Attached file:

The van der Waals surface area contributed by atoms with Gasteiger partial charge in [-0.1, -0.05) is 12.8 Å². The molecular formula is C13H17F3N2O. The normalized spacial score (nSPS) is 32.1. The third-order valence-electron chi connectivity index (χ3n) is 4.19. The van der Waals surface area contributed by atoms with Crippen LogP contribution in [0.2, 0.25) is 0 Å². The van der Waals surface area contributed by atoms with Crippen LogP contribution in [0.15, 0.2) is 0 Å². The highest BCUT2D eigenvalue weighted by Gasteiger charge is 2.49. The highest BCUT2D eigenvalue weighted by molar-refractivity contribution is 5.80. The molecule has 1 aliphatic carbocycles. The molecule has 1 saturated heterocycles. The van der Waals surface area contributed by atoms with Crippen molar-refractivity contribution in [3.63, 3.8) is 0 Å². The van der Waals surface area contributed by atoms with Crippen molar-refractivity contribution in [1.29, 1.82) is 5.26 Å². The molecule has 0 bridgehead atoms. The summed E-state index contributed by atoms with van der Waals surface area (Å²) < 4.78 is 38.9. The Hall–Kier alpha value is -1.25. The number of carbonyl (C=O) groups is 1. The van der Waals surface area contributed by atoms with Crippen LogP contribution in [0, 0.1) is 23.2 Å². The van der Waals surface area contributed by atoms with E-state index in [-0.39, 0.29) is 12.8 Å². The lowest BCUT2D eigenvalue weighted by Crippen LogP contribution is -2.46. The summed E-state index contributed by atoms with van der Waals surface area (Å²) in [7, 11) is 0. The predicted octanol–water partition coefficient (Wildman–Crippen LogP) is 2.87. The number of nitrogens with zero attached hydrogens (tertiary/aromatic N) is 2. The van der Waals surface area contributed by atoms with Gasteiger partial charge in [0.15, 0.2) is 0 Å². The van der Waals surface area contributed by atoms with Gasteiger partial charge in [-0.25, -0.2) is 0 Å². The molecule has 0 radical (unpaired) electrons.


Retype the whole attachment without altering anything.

The van der Waals surface area contributed by atoms with Gasteiger partial charge in [-0.1, -0.05) is 12.8 Å². The molecular formula is C13H17F3N2O. The normalized spacial score (nSPS) is 32.1. The third-order valence-electron chi connectivity index (χ3n) is 4.19. The van der Waals surface area contributed by atoms with Crippen LogP contribution in [0.2, 0.25) is 0 Å². The van der Waals surface area contributed by atoms with Crippen LogP contribution in [0.15, 0.2) is 0 Å². The highest BCUT2D eigenvalue weighted by Gasteiger charge is 2.49. The highest BCUT2D eigenvalue weighted by molar-refractivity contribution is 5.80. The molecule has 1 aliphatic carbocycles. The molecule has 1 saturated heterocycles. The van der Waals surface area contributed by atoms with Crippen molar-refractivity contribution in [3.63, 3.8) is 0 Å². The van der Waals surface area contributed by atoms with Crippen molar-refractivity contribution in [1.29, 1.82) is 5.26 Å². The molecule has 0 bridgehead atoms. The summed E-state index contributed by atoms with van der Waals surface area (Å²) < 4.78 is 38.9. The Hall–Kier alpha value is -1.25. The number of carbonyl (C=O) groups is 1. The van der Waals surface area contributed by atoms with Crippen LogP contribution in [0, 0.1) is 23.2 Å². The van der Waals surface area contributed by atoms with E-state index in [-0.39, 0.29) is 12.8 Å². The lowest BCUT2D eigenvalue weighted by Crippen LogP contribution is -2.46. The summed E-state index contributed by atoms with van der Waals surface area (Å²) in [7, 11) is 0. The predicted octanol–water partition coefficient (Wildman–Crippen LogP) is 2.87. The number of nitrogens with zero attached hydrogens (tertiary/aromatic N) is 2. The van der Waals surface area contributed by atoms with Gasteiger partial charge in [0.15, 0.2) is 0 Å². The van der Waals surface area contributed by atoms with Gasteiger partial charge in [-0.25, -0.2) is 0 Å². The molecule has 0 radical (unpaired) electrons.